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May says: Although the stand is not perfect by any means, I think I may claim without boasting that today I have the best plot of 14 acre of alfalfa in Maine." There are other small pieces in Brunswick that are partial successes. Rust which has proven so destructive in Vermont and Northern New York has not been reported in Maine. Weeds are apparently the greatest menace of any one thing to successful alfalfa growing in the State. A representative of the U. S. Department of Agriculture, who has made two trips through New England studying the alfalfa growing, is of the opinion that the dying out of alfalfa may“ possibly be from winter killing but more probably by being run out by native grasses."

Unfortunately, as noticed on page 29, the cultures that were sent out last year for inoculating soils proved unreliable and cannot be counted upon for soil inoculation. Any one desiring to experiment with alfalfa will therefore have to grow it without inoculating the soil, or will have to obtain soil from a field where alfalfa has been grown and produced an abundance of root nodules. In order to be of value to Maine agriculture a good stand must be obtained and the stand must be able to continue not one, but several years. The Station does not advise anyone in this State to grow alfalfa at present except in an experimental way. To those who have land that seems to be suited to alfalfa and have the time and patience to thoroughly care for the crop, the Station will gladly lend assistance in any way that it can. That alfalfa would be a valuable addition to our forage crops needs no demonstration. If the difficuties which thus far have prevented its successful culture can be surmounted, it will more than recompense the cost of the many hundreds of trials that have been given this plant in Maine during the past 25 years.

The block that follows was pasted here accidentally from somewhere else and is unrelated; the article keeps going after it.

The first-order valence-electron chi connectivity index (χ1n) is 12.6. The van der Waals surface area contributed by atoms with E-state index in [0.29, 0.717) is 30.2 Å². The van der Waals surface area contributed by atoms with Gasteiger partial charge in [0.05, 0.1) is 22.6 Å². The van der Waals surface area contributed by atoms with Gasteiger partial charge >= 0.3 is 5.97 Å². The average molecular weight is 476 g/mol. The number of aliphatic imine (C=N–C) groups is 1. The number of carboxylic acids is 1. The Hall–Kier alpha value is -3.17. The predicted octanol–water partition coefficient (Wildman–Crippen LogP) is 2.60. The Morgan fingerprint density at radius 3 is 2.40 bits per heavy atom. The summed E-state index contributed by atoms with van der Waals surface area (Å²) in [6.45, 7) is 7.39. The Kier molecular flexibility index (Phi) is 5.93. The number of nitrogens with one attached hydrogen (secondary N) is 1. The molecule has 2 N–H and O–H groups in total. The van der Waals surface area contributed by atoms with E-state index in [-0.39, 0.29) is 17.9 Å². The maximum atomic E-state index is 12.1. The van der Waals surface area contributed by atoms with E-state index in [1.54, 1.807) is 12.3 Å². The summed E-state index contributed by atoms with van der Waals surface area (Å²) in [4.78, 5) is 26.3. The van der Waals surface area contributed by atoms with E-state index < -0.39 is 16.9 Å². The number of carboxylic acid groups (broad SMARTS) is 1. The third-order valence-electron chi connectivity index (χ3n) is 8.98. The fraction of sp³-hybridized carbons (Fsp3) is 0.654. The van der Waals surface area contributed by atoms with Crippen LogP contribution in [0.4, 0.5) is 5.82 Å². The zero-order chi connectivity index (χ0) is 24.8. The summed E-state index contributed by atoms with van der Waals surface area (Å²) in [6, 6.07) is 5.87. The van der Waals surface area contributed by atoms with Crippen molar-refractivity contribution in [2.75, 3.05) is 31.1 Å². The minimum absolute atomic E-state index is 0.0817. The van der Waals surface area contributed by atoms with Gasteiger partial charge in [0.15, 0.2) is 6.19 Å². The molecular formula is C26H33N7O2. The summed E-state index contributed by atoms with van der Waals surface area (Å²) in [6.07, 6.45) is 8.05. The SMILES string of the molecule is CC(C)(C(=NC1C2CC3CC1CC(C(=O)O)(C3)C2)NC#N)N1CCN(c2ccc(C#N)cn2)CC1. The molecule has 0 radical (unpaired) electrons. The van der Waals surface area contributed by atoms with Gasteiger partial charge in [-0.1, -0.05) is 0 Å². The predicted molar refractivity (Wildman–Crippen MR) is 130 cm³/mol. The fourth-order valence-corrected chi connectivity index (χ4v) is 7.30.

HOME MIXED FERTILIZERS FOR POTATOES. There are sold in Maine a large number (about 40) brands of fertilizers that contain the word “potato” in their name. In the case of more than half of these brands there seems to be no reason, other than the attractiveness of the word, to call them potato fertilizers. More than half of them have the composition of general purpose goods, carying about 3 per cent of nitrogen, 8 per cent of phosphoric acid, and 3 per cent of potash. The same formulas could, with equal propriety, be called corn fertilizers. A few are seriously intended as special formulas for potatoes. These goods carry proportionately more potash and less phosphoric acid. Such brands carry from 3 to 4 per cent nitrogen, about 6 per cent available phosphoric acid and 5, 8 or

, even 10 or more per cent of potash.

In 1904 experiments with home mixed fertilizers in comparison with standard high grade mixed goods were made on two farms in the town of Houlton and also in Fort Fairfield. The materials were bought at one time and were all mixed at Houlton. The formula was :-Portland Rendering Company's (rescreened) tankage 420 pounds; acid phosphate 400 pounds; cottonseed meal 200 pounds; sulphate of potash 200 pounds; and nitrate of soda 100 pounds. Analysis showed the mixed goods to have the following composition: Water soluble nitrogen 1.37 per cent; availabe nitrogen 2.72 per cent; total nitrogen 4.09 per cent; available phosphoric acid 7.01 per cent; total phosphoric acid 9.87 per cent; and potash 7.61 per cent.

The details of these experiments are given in Bulletin 112 of this Station. With the exception of one field of early planted potatoes the results were all in favor of the commercial brands.

Average yield of merchantable potatoes grown on home mixed fertilizers in 1904 compared with commercial potato fertilizers.